A couple of problems though. First, some wasted space. I don’t think we needed a full page of Skrulls kneeling silently before Emperor Dorrek followed by a full page of Veranke crying and praying for comfort. Secondly, if the disguise only works as long as the Skrull never breaks the new form/identity they are locked into (later described as a "genetic lock"), then we’ve already got a few gaffs. Because after the Queen is told this fact, the Elektra impostor resumes her normal appearance. So … does she have to go through the ceremony of having her Elektra identity locked all over again? Seems pretty pointless.
And come to think of it, the Skrull who replaced Dugan was seen shifting form too (this happened in Marvel.com’s mini-comic, which was later added into the Director’s Cut of #1). And in Secret Invasion #1, the Invisible Woman Skrull changed shape right after she walked into the Baxter Building. Not only should that break the identity lock, but I have to believe that Reed invented a Skrull alarm after we all found out that the Human Torch’s wife was a Skrull years ago. And the Hank Pym impostor revealed his true face at the end of issue #1 after shooting Reed. Did he have to then quickly run back to a space-ship and redo the whole ceremony/process all over again?
It seems strange to have such inconsistencies when both issues are written by the same writer. I’m also annoyed that Namor is referred to as Earth’s "first mutant." Technically, this is basically true since he was the first character Marvel created who had a physical mutation. So yeah, he’s a mutant since he’s a hybrid with unique abilities. But within the fictional Marvel Universe itself, that title is for those like Professor X who have the "X-gene." And even if you didn’t just mean X-gene carriers, Wolverine, Sabretooth, Mystique and Apocalypse are all mutants who were running around with powers before Namor, so once again, not correct. It’s a simple error, which is why it bugs me. Why didn’t an editor catch this?
Secret Invasion #2 – May 7th
The escapee heroes and the modern-day heroes accuse each other of being Skrulls and a brawl breaks out. The escapee "Vision" transforms into the Void, the Sentry’s darker half, and makes a brilliant psychological attack against the Sentry, who then flees the scene. The Skrull armada begins its invasion of Earth. And Ronin decides that the Mockingbird who escaped the space-craft is actually his wife Mockingbird, believed to be dead.
That’s all well and good because it shows the Skrulls doing what they do best. But things really slow down this issue and I’m starting to think I’m being fed filler. In this issue alone, we have three separate but nearly identical two-page spreads of the current Avengers facing off against the escapees. Why couldn’t we use some of that page space to see what was happening to the Fantastic Four or SWORD and SHIELD?
There are also a couple of problems with the scene between Ronin and Mockingbird. First, I met a lot of fans who didn’t understand it completely because they have only been reading Marvel for the past ten years at most and had never seen Mockingbird before or knew who she was (she died in 1993). A little exposition could’ve helped. Also, Ronin’s identity test on her seems pretty weak when you consider that any of these escapees could be Skrulls with telepathic abilities. On top of that, Mockingbird didn’t just die, she sacrificed her soul to be locked in eternal battle in the "Arena of Tainted Souls." We’ve actually seen her as a spirit in stories since then, still fighting in that strange afterlife battle. Ronin knows this. Why is he so easily convinced that this might be the real deal?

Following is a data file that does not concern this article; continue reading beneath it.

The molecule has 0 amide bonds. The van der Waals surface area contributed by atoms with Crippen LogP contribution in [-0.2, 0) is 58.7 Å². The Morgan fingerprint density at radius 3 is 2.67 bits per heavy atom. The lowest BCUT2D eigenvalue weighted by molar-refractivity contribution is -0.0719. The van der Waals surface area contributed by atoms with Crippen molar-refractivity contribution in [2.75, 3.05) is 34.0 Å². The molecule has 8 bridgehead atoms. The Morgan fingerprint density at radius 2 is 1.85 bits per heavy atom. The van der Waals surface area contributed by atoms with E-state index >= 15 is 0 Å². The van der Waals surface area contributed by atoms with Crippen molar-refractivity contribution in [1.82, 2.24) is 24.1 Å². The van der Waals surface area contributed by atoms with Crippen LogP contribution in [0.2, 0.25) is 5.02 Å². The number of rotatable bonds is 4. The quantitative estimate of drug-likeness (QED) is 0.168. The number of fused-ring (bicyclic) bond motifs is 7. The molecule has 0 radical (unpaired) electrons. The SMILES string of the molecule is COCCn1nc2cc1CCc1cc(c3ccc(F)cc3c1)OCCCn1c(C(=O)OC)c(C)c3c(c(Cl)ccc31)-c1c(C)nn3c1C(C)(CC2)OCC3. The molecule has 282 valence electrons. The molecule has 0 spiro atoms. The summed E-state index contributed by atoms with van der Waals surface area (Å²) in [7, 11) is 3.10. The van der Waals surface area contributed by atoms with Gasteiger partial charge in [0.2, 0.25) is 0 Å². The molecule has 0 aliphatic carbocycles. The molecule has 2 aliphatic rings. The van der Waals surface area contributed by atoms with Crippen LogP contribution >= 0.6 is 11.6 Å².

And hey, that Vision escapee was obviously a Skrull. But he changed shape to look like the Void and then changed back. Does that mean he just broke the genetic lock? Man, these Skrulls are pretty cavalier with their subterfuge all of a sudden. Unless he figures his job is done, since Sentry has left the battle. Which makes sense, but then I wish we’d seen Wolverine or Spider-Man suddenly detect the presence of this Skrull. Wolvie could then gut fake Vision and we could have had a creepy scene where the Skrull tells us he knew he was going to die and wasn’t afraid of a suicide mission. Ah, well.
Mighty Avengers #13 – May 7th
Nick Fury disguises himself as Samuel L. Jackson (not gonna lie, that was funny) and meets with former SHIELD agent Daisy Johnson so she can help him recruit a new team of "Commandos" (or "Secret Warriors", as they may be called soon). The Skrulls are infiltrating super-heroes and powerful organizations, so Fury decides he must bring together a team of people who’ve never been players before, folks who aren’t on anyone’s radar and may not even know that they have special powers. A very simple yet very intelligent strategy.
The new characters show a lot of promise and Fury displays just how hardcore he is when he even recruits a 10-year-old. As far as he’s concerned, this is war and he needs every soldier he can grab. That’s so scary it’s cool. Solid issue.
Mighty Avengers #14 – May 21st
We get confirmation that the Void entity who attacked the Sentry in Secret Invasion #2 was actually a Skrull just playing on his fears, which was never in doubt anyway. The Sentry thinks it’s real though, so he retreats into his mind and allows his darker Void personality to take over. The Void then offers to protect the Sentry’s wife, Lindy, which is very scary and interesting at the same time.
That’s the only stuff of substance that occurs in this issue. The other sixteen pages are useless filler. We are given yet another huge spread of the fight in the Savage Land. And the opening scene is a complete waste, depicting an attempted Skrull invasion (I think) from years ago that Sentry took care of in five seconds. Considering that the Sentry erased the world’s memory of him so that no one knows about his adventures before New Avengers #1, this event was also "erased" and can’t have any effect on our current storyline. So why should I care?!